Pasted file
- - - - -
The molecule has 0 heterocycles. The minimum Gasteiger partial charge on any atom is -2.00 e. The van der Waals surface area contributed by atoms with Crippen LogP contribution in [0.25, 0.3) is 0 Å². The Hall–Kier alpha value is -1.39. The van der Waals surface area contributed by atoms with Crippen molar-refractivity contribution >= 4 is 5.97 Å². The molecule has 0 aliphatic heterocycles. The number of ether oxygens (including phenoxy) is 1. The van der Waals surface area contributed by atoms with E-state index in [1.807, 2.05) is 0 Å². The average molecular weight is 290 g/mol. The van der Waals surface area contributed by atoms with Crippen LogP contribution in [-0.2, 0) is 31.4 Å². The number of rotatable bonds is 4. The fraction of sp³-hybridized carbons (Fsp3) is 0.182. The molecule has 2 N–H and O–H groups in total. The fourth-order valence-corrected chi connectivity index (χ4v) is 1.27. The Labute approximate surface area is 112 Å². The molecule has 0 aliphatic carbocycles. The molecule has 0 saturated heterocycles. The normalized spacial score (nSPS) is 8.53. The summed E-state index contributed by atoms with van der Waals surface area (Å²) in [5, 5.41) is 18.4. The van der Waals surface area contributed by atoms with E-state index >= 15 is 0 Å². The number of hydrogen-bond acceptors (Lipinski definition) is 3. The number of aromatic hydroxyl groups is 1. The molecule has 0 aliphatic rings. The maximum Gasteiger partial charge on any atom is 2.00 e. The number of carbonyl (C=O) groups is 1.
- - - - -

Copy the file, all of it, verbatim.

The molecule has 0 heterocycles. The minimum Gasteiger partial charge on any atom is -2.00 e. The van der Waals surface area contributed by atoms with Crippen LogP contribution in [0.25, 0.3) is 0 Å². The Hall–Kier alpha value is -1.39. The van der Waals surface area contributed by atoms with Crippen molar-refractivity contribution >= 4 is 5.97 Å². The molecule has 0 aliphatic heterocycles. The number of ether oxygens (including phenoxy) is 1. The van der Waals surface area contributed by atoms with E-state index in [1.807, 2.05) is 0 Å². The average molecular weight is 290 g/mol. The van der Waals surface area contributed by atoms with Crippen LogP contribution in [-0.2, 0) is 31.4 Å². The number of rotatable bonds is 4. The fraction of sp³-hybridized carbons (Fsp3) is 0.182. The molecule has 2 N–H and O–H groups in total. The fourth-order valence-corrected chi connectivity index (χ4v) is 1.27. The Labute approximate surface area is 112 Å². The molecule has 0 aliphatic carbocycles. The molecule has 0 saturated heterocycles. The normalized spacial score (nSPS) is 8.53. The summed E-state index contributed by atoms with van der Waals surface area (Å²) in [5, 5.41) is 18.4. The van der Waals surface area contributed by atoms with E-state index >= 15 is 0 Å². The number of hydrogen-bond acceptors (Lipinski definition) is 3. The number of aromatic hydroxyl groups is 1. The molecule has 0 aliphatic rings. The maximum Gasteiger partial charge on any atom is 2.00 e. The number of carbonyl (C=O) groups is 1.